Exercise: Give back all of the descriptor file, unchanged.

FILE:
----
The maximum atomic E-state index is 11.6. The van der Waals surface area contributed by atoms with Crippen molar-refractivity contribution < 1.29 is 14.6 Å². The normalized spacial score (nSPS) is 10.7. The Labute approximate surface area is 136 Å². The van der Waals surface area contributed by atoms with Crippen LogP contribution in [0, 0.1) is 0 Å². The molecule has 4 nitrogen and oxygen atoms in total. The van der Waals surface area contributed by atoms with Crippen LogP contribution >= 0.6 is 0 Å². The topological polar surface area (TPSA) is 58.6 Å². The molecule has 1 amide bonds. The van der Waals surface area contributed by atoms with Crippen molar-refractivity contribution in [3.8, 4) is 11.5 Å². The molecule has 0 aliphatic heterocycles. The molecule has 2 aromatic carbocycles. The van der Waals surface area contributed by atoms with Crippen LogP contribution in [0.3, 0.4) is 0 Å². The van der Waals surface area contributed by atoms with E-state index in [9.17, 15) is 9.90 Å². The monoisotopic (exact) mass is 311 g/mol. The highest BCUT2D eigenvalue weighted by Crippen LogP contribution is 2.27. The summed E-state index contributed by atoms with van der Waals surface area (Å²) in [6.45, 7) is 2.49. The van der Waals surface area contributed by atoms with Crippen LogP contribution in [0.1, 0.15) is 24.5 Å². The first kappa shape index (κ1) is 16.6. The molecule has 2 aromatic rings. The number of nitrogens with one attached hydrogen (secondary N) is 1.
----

The maximum atomic E-state index is 11.6. The van der Waals surface area contributed by atoms with Crippen molar-refractivity contribution < 1.29 is 14.6 Å². The normalized spacial score (nSPS) is 10.7. The Labute approximate surface area is 136 Å². The van der Waals surface area contributed by atoms with Crippen LogP contribution in [0, 0.1) is 0 Å². The molecule has 4 nitrogen and oxygen atoms in total. The van der Waals surface area contributed by atoms with Crippen LogP contribution >= 0.6 is 0 Å². The topological polar surface area (TPSA) is 58.6 Å². The molecule has 1 amide bonds. The van der Waals surface area contributed by atoms with Crippen molar-refractivity contribution in [3.8, 4) is 11.5 Å². The molecule has 0 aliphatic heterocycles. The molecule has 2 aromatic carbocycles. The van der Waals surface area contributed by atoms with Crippen LogP contribution in [0.3, 0.4) is 0 Å². The van der Waals surface area contributed by atoms with E-state index in [9.17, 15) is 9.90 Å². The monoisotopic (exact) mass is 311 g/mol. The highest BCUT2D eigenvalue weighted by Crippen LogP contribution is 2.27. The summed E-state index contributed by atoms with van der Waals surface area (Å²) in [6.45, 7) is 2.49. The van der Waals surface area contributed by atoms with Crippen LogP contribution in [0.1, 0.15) is 24.5 Å². The first kappa shape index (κ1) is 16.6. The molecule has 2 aromatic rings. The number of nitrogens with one attached hydrogen (secondary N) is 1.